Tuesday, July 11, 2006
News staff writer
June 10, 2006
Last spring a grant from U.S. Lacrosse purchased 24 sticks, 24 sets of eye-gear and a complete goalie setup for the Hood River’s inaugural middle school girls’ lacrosse team. About 20 girls made up the founding team and most had little or no former lacrosse experience.
A year later, as the team’s second season comes to a close, the Hood River girls have already established themselves as a growing lacrosse powerhouse in the Portland League. The team, which is made up of girls from the Hood River Valley and White Salmon and coached by Sybil and Christina Nance, finished its season last weekend with the Lake Oswego Jamboree.
The mother-daughter coaching duo offered the following summary of the team’s great season:
“We want to thank the community of Hood River for supporting girls’ youth lacrosse. Last year we had 20 girls as our founding team. These girls returned this year with a few of their friends and a great group of sixth graders for an expanded team of 37 girls. As coaches, we want to thank the Port of Hood River for opening their fields to us: What a showcase location. So many parents have approached us about getting their girls involved next year, simply by seeing the team practice as they head to the river. The Hood River Port has hosted six visiting teams; all of them were fully impressed with our spectacular city.
“Our season finished on a high note at the Lake Oswego Jamboree. We had eight back-to-back games, split between our A and B teams. We finished the jamboree with four wins, one tie and three losses. As our amazing goalie ran from one field to the next, game after game, we knew the team had reached a new level of commitment and competition.
“Hood River girls are making a name for themselves in the Portland league, as we have moved very quickly into the top tier of teams, all of which have had programs for six or more years. Our A-team finished the season with only three losses, and our B-team had a .500 season, which was much improved over one-win season last year.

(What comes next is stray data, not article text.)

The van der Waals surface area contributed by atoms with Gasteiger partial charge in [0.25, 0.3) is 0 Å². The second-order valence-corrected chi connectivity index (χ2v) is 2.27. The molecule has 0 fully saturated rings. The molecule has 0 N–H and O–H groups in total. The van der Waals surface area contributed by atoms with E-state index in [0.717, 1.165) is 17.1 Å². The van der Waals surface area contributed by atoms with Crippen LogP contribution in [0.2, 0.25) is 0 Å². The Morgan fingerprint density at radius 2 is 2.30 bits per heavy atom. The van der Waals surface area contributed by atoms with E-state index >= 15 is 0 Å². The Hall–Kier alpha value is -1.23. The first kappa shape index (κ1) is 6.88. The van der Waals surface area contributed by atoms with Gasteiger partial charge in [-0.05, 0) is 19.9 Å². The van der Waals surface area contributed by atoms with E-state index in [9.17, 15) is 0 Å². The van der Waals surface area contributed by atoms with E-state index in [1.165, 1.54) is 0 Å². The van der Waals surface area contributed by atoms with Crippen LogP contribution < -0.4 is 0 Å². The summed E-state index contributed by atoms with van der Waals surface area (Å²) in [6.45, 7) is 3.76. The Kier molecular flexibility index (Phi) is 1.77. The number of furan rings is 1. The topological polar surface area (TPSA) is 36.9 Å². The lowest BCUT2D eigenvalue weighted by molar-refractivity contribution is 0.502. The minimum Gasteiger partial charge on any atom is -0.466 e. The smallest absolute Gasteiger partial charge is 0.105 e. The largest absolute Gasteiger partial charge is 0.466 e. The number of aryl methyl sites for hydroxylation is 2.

“As mother-daughter coaches, we know the importance of parent support and commitment, and we are grateful for the awesome families involved in this sport. There were so many times that we needed to lean on the parents to help out with tasks like lining our fields, communicating about car-pooling, organizing tournament registration and getting kids to the practices and games. Many of our girls play two or three sports in the spring, and it was a family effort to be that involved. We want to applaud and thank the parents and families involved in Hood River Youth Lacrosse, both boys’ and girls’, from elementary to the high school level.
“Lastly, we want to recognize the incredible Hood River Valley High School girls who took it upon themselves to start a team this year. They were undeterred by the late start and lack of a coach. Margaret Koenig, who helped coach the middle school girls last year, slid over to help the high school girls.
“Our program seems to be growing at light-speed, and we all look forward to developing the high school team next year, while maintaining the middle school program. There is also talk of starting an elementary team next year.